Gov. Bobby Jindal lately has been wowing the Republican base with his message of adamant opposition to “Obamacare” in general and its Medicaid expansion provision in particular.
Loud cheering from the choir reinforces the preacher’s conviction he is on the cusp of a major accomplishment, namely a spot on the Republican presidential ticket. But how has this affected the governor’s constituents?
For starters, nearly 250,000 of the most disadvantaged of these have been frozen out of the health system by Jindal’s cold political calculations, for one cannot serve two masters.
And the poor, however numerous, cannot hold a political candle to right-wing power brokers such as the Koch brothers, Rush Limbaugh and Ted Cruz — when it comes to influencing Republican primary results (and helping choose a vice presidential candidate). So, with a heavy and conflicted heart, for he is a devout Catholic — and thus a follower of Pope Francis’ overarching message of justice and charity for the poor — Gov. Jindal has had to jettison the needy and cast his lot with the greedy.
Jindal, ever mindful of his public image, could not afford to have it besmirched by allegations of heartlessness and expediency. So, he preemptively launched a barrage of ostensibly cogent reasons for his decision to deprive 242,000 poor Louisianians of health coverage under existing federal law. For a man known for his grasp of detail, and one possessed of a solid health sector background and experience, Jindal was curiously “abstract” in his reasoning, giving us not concrete analysis but ideology: He had left a quarter-million of his most needy constituents bereft of protection, Jindal wrote, in order to: 1. Protect “private insurance,” 2. Have more people “pulling the cart, rather than riding the cart,” 3. “Preserve the ability (of Louisiana) to cut taxes,” 4. Seek “better ways to improve health care,” 5. Minimize the need to “borrow from China” and finally, 6. Oppose Obama’s “centralized government control.”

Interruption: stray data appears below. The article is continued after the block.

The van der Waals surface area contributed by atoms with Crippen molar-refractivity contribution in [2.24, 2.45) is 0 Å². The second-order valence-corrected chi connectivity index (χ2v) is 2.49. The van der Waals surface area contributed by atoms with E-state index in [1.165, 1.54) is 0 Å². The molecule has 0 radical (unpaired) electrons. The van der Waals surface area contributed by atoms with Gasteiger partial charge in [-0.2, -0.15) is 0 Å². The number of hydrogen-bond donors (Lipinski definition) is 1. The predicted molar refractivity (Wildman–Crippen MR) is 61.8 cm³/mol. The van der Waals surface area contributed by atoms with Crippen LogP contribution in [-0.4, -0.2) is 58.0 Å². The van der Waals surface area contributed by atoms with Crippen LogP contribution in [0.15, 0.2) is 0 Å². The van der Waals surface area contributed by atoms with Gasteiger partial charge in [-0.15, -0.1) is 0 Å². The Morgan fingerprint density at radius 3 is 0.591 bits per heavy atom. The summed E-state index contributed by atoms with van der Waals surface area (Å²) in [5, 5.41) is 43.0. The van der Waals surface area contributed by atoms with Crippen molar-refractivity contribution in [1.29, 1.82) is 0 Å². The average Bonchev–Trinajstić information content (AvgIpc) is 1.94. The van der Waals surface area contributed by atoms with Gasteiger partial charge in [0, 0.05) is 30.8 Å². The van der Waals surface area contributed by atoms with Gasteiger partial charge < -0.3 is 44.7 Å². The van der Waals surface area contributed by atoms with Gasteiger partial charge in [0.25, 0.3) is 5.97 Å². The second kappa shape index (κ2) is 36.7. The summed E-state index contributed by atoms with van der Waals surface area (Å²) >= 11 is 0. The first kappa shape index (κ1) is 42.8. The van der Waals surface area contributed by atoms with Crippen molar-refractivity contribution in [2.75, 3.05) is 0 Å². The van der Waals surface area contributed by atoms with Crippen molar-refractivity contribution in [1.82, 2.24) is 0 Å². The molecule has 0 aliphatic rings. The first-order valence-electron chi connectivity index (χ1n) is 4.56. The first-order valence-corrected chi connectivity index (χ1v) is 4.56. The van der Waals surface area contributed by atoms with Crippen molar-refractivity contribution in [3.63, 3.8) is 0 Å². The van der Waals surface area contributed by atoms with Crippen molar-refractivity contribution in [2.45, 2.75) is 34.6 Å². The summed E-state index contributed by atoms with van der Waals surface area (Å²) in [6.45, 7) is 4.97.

This raises the question, then, that needs to be asked of Gov. Jindal: Are your abstractions, sound bites and political ambition more important than the health, well-being and peace of mind of hundreds of thousands of working poor?
If his answer is “yes,” then we will know that he is, indeed, mean-spirited. If he answers “no,” then he has not been forthcoming in his reasons for blocking the Medicaid expansion and would have defrauded Louisiana’s working poor, for he — as the dictionary puts it — “use(d) deception to deprive someone of money or possessions.” Indeed, the governor would have perpetrated the Jindal Swindle.
Rodrigo M. Solórzano Sr.